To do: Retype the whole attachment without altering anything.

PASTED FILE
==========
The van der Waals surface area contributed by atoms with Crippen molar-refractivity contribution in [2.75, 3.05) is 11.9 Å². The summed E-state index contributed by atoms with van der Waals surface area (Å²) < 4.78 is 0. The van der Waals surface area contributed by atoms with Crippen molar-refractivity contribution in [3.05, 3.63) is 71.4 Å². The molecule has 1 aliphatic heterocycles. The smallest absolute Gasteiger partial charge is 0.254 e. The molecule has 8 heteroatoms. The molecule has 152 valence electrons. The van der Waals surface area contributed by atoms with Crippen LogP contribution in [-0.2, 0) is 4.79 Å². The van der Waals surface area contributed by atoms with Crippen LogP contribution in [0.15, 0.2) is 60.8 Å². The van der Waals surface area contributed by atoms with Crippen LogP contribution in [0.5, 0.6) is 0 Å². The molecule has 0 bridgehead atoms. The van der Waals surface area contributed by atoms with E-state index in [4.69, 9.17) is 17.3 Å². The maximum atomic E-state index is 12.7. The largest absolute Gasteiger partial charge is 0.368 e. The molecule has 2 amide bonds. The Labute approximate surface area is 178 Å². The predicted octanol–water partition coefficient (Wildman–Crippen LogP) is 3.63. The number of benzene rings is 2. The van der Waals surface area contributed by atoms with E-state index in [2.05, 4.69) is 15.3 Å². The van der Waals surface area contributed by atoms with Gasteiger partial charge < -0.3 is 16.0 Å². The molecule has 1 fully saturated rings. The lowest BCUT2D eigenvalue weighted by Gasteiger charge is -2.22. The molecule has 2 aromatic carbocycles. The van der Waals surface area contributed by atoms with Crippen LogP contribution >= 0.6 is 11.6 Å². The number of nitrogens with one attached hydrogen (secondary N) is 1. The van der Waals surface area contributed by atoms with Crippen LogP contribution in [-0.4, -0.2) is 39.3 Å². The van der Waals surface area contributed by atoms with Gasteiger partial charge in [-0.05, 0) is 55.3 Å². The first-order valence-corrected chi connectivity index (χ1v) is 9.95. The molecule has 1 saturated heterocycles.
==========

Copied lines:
The van der Waals surface area contributed by atoms with Crippen molar-refractivity contribution in [2.75, 3.05) is 11.9 Å². The summed E-state index contributed by atoms with van der Waals surface area (Å²) < 4.78 is 0. The van der Waals surface area contributed by atoms with Crippen molar-refractivity contribution in [3.05, 3.63) is 71.4 Å². The molecule has 1 aliphatic heterocycles. The smallest absolute Gasteiger partial charge is 0.254 e. The molecule has 8 heteroatoms. The molecule has 152 valence electrons. The van der Waals surface area contributed by atoms with Crippen LogP contribution in [-0.2, 0) is 4.79 Å². The van der Waals surface area contributed by atoms with Crippen LogP contribution in [0.15, 0.2) is 60.8 Å². The van der Waals surface area contributed by atoms with Crippen LogP contribution in [0.5, 0.6) is 0 Å². The molecule has 0 bridgehead atoms. The van der Waals surface area contributed by atoms with E-state index in [4.69, 9.17) is 17.3 Å². The maximum atomic E-state index is 12.7. The largest absolute Gasteiger partial charge is 0.368 e. The molecule has 2 amide bonds. The Labute approximate surface area is 178 Å². The predicted octanol–water partition coefficient (Wildman–Crippen LogP) is 3.63. The number of benzene rings is 2. The van der Waals surface area contributed by atoms with E-state index in [2.05, 4.69) is 15.3 Å². The van der Waals surface area contributed by atoms with Gasteiger partial charge < -0.3 is 16.0 Å². The molecule has 1 fully saturated rings. The lowest BCUT2D eigenvalue weighted by Gasteiger charge is -2.22. The molecule has 2 aromatic carbocycles. The van der Waals surface area contributed by atoms with Crippen LogP contribution >= 0.6 is 11.6 Å². The number of nitrogens with one attached hydrogen (secondary N) is 1. The van der Waals surface area contributed by atoms with Crippen LogP contribution in [-0.4, -0.2) is 39.3 Å². The van der Waals surface area contributed by atoms with Gasteiger partial charge in [-0.05, 0) is 55.3 Å². The first-order valence-corrected chi connectivity index (χ1v) is 9.95. The molecule has 1 saturated heterocycles.